Lancias from the 1960s are some of my favorite Italian classics. This was the decade that the impossibly gorgeous Fulvia was released to the public. Aside from that small, attractive coupe, Lancia's flagship models were also rather visually arresting. The Flaminia was unique in that three different coupes were offered by three different coach builders, Pininfarina, Zagato, and the Touring version we see here. The Touring was by far my favorite, and had a bit of '60s Americana flair to it. This Flaminia GT 2.5 3C is for sale in Pennsylvania after undergoing an extensive refresh.
This Lancia Flaminia GT 2.5 3C Touring bodied coupe being offered is a very well sorted out example of one of the most desirable Flaminia in the model line. It is not a 100 point car, but is a very presentable survivor. The car was repainted in about 1990 and has the original interior, except for new floor mats and carpet. The car has just received extensive mechanical renovation and is ready to use. Please feel free to contact me with any question you may have, Walt Spak - Pittsburgh PA. - 412-720-4334 - firstname.lastname@example.org
I have been very involved with Lancias' since my first ride in an Aurelia Convertible in 1966. Starting in the early '70s, I worked for the American Lancia Club Spares Registrar, importing and supplying parts for Lancias. After nearly ten years of doing this, I left to earn a real living and raise a family. I never left the club though and continued to own a Lancia through out that entire period. I bought my first one, a Flaminia Berlina in 1971 and have not been without at least one since.
In the early 90's I started to restore Lancia engines as a part time endeavor. I have restored 2 Fulvia, 2 Flaminia, 1 Gamma, and over a dozen Aurelia engines. I have also restored a Ferrari 250 GT engine and a couple of Fiat/Siata Otto Vu (8V) engines. Cars that I have restored the engines for have been shown at Pebble Beach, Amelia Island, Meadow Brook, Hilton Head, Elegance at Hershey, and Radnor Hunt Club. My most recent Lancia Aurelia Spider engine restoration is in a car that won 2nd place in class at the 2012 Pebble Beach Concours d'elegance.
I bought this Flaminia GT in a dismantled state. The engine had been apart and partially re-assembled. The subframe was removed and the entire suspension and steering was dismantled, down to ever last nut and bolt. Some work had been completed, primarily cleaning, sand blasting and powder coating. A small amount of the work that I am describing was performed by the previous owner, but rigorously inspected, and corrected if necessary, by myself. For instance, I discovered that the new cylinder liners had not been machined for proper protrusion above the engine deck. This prompted me to completely disassemble the engine and start from scratch. I subsequently discovered that the ring end gap was too large and that the crank shaft was not balanced to the precision that I require.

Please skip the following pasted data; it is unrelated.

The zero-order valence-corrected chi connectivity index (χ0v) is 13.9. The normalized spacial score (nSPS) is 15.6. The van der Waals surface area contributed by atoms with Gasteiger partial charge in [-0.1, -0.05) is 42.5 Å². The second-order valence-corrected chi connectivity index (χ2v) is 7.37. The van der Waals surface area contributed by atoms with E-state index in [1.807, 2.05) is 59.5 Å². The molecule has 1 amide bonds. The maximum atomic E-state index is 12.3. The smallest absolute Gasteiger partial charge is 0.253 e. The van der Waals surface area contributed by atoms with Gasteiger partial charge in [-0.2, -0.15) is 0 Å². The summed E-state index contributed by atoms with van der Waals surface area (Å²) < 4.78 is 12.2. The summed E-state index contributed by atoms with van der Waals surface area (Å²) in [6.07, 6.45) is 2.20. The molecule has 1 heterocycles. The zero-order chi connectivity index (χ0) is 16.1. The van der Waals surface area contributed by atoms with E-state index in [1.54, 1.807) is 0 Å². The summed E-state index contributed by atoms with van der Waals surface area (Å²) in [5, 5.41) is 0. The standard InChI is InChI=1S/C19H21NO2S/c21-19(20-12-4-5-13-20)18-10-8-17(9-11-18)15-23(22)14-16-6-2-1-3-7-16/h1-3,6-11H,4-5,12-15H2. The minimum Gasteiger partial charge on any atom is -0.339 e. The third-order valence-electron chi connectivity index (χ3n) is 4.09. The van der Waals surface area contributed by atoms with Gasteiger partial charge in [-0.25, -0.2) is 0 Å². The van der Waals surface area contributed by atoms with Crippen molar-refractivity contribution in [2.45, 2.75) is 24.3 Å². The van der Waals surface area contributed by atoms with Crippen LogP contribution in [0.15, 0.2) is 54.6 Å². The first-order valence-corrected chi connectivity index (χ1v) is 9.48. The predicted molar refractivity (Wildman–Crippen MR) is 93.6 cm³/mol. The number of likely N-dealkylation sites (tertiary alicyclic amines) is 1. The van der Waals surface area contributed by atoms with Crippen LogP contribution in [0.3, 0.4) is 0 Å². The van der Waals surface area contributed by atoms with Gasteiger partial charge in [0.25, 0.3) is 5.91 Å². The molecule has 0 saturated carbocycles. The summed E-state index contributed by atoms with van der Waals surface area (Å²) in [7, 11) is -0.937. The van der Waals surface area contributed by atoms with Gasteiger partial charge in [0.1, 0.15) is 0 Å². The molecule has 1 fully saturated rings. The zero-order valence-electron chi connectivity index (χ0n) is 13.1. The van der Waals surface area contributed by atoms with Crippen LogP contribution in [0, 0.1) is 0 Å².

I have strived to do as an exacting renovation to this Flaminia. I have replaced any part that I found to have wear and rebuilt all of the components to the best of my ability. If you research pricing of these cars, you will see that they typically go for $65,000.00 and are in need of most, if not all of the work I have preformed. I have expended over 950 man hours on this project and spent nearly $40,000.00 on parts in addition to the machine shop charges. If you purchase the $65K car and do all of this work, you can expect to have over $175,000.00 invested. You are invited to come and inspect the car before you buy. I can pick you up at the airport.
This Flaminia is an excellent example of the better to buy one finished theory. Restoration costs will surely outrun what the car is worth. In this condition, this Flaminia should bring somewhere between $50,000 to $75,000.